Since 2008 she has been the curator of Soundings (an annual UK/Austrian collaborative new music festival) at the Austrian Cultural Forum London. In 2015 she served on the jury of ‘Schubert und die Musik der Moderne’ International Chamber Music Competition in Graz, Austria. She is the Artistic Director and founder of ‘Chamber Music on Valentia’, an annual chamber music festival in Co. Kerry, Ireland.

Mary’s own studies were at The Royal College of Music, London on the Edith Best Scholarship with Yonty Solomon and Goldsmiths University of London (MMus in Contemporary Music Studies). Her PhD in Performance focused on repertoire incorporating the use of the inside and the outside of the piano. Mary is Director of Performance at Royal Holloway, University of London.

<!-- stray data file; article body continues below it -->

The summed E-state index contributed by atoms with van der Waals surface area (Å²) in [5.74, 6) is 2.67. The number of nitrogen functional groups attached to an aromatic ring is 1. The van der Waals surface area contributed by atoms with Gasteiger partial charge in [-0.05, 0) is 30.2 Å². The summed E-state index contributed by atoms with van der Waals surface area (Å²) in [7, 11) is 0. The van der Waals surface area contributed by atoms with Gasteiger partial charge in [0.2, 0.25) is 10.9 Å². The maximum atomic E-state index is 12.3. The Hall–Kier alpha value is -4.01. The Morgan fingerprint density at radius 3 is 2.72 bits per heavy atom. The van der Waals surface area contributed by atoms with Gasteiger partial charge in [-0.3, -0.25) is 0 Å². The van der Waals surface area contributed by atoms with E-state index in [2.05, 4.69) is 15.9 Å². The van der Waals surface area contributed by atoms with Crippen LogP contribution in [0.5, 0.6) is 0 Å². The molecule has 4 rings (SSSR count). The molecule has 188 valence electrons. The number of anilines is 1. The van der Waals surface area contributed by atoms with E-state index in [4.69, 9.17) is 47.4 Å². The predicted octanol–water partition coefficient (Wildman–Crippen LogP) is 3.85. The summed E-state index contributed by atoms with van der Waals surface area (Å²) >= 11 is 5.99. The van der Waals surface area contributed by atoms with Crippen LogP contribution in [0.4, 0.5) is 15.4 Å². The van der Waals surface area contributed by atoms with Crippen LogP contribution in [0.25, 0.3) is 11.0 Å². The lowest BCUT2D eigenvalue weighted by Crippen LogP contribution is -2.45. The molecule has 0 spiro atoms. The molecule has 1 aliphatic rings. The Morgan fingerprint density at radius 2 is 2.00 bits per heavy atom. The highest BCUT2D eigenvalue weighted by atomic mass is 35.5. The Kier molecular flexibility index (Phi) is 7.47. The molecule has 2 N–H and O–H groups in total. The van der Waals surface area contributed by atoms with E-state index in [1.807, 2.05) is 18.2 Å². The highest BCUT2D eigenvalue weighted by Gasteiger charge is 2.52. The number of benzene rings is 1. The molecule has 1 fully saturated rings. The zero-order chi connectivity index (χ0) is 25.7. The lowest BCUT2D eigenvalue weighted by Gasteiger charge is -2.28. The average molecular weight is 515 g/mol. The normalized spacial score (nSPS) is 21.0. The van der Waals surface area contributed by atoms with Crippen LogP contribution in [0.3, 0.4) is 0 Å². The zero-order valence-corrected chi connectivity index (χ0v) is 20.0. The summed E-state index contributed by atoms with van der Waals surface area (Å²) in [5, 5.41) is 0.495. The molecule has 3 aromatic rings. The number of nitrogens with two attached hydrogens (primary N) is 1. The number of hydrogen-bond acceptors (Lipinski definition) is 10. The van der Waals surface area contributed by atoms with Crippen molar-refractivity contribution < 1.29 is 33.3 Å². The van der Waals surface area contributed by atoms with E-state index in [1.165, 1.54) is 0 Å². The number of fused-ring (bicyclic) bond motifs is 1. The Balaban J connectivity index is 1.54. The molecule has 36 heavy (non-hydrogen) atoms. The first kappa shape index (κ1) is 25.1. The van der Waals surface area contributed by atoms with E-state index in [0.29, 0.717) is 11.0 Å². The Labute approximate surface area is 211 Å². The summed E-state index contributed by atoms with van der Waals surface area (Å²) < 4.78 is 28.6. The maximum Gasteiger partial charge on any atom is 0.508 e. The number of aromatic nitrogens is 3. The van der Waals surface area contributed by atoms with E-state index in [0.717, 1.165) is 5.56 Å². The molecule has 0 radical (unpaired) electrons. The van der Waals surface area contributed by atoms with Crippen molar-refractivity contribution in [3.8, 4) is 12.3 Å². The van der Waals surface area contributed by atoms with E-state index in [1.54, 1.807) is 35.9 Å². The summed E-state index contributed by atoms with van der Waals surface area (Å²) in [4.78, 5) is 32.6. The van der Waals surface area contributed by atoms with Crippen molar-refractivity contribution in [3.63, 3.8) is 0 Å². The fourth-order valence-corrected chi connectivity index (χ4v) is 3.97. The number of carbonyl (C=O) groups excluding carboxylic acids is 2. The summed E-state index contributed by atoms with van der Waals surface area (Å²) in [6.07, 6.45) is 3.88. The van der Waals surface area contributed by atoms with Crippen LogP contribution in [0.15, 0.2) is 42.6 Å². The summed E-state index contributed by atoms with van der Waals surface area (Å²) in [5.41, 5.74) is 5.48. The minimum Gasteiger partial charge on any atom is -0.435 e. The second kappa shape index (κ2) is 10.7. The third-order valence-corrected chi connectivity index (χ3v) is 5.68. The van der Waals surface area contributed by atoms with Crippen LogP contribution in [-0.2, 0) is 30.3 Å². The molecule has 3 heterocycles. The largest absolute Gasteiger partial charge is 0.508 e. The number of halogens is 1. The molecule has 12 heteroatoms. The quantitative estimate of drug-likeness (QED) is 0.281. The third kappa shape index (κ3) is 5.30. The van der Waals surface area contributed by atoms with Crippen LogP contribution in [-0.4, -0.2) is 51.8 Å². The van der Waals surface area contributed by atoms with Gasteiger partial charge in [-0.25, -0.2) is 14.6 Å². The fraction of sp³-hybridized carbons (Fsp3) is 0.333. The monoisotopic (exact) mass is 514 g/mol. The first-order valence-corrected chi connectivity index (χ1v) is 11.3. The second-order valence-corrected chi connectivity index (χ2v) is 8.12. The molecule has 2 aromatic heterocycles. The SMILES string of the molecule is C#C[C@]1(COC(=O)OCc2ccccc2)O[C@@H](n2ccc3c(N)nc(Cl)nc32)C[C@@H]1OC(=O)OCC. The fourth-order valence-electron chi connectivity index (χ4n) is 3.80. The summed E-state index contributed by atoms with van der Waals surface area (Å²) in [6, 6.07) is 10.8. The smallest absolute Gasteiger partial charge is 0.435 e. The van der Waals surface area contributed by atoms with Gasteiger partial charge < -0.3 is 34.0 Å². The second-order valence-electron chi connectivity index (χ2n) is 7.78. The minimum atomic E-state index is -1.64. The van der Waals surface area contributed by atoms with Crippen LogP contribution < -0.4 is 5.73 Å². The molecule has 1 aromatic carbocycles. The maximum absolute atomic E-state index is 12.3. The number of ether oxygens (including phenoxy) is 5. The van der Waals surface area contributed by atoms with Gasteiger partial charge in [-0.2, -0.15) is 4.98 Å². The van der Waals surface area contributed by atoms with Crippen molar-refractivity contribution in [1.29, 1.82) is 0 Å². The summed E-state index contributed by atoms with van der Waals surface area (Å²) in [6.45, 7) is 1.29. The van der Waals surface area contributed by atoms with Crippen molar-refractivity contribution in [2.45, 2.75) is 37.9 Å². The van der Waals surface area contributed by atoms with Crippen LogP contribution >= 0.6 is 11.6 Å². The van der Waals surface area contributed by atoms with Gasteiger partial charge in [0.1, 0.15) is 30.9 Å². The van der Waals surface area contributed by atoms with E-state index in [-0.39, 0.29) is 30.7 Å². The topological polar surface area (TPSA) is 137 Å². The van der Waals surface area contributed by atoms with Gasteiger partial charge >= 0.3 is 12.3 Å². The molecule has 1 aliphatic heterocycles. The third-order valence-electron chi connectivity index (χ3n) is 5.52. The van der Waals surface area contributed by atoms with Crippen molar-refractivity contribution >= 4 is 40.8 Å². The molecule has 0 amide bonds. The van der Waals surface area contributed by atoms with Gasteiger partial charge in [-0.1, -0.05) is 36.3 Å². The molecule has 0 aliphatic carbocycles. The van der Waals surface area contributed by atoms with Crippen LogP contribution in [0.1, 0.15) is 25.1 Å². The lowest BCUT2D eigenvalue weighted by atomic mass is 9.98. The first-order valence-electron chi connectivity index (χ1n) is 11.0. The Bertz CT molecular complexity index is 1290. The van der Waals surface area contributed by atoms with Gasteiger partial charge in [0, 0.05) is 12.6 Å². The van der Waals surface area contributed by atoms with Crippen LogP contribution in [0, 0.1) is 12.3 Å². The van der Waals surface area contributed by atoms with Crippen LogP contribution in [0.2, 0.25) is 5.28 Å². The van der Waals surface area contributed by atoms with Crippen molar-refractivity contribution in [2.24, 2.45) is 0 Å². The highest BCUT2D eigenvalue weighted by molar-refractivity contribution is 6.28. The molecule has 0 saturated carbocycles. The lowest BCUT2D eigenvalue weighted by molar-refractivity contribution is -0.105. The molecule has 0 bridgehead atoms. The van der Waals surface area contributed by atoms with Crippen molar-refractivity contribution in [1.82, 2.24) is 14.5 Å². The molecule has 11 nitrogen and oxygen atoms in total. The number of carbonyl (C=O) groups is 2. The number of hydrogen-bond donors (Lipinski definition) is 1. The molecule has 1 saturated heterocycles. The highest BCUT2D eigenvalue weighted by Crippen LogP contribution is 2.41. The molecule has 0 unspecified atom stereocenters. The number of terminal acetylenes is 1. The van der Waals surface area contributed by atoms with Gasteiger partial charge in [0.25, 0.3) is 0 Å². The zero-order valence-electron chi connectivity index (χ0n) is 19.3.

Simon Mawhinney was born in Co. Armagh in 1976 and began composing at the age of eleven under the supervision of his grandfather. His early compositions were influenced in particular by Messiaen, the 2nd Viennese School and, somewhat unusually, Sorabji. By his late teens, Simon Mawhinney’s range of influences had expanded to include postwar modernism, particularly Boulez, as well as the incorporation of lessons learnt from wider study (for example John Coltrane, Jimi Hendrix, Indian, Persian and Malian music.) After studies in the Universities of Oxford and York he returned to Northern Ireland to begin a PhD in Composition under the supervision of Piers Hellawell. Thus began an increasingly fruitful phase of performances, commissions and broadcasts, as well as a string of awards and prizes, including the Royal Philharmonic Society Composition Prize. Since his appointment as Lecturer in Music at The Queen’s University of Belfast in 2006 Mawhinney’s work has had a distinctly international focus, with commissions from leading performers and ensembles in Germany, France and Iceland. Forthcoming works include a work for chamber orchestra (for Ensemble Caput, Iceland), a cycle of string quartets and a multi-movement piano work entitled The Garden of Light.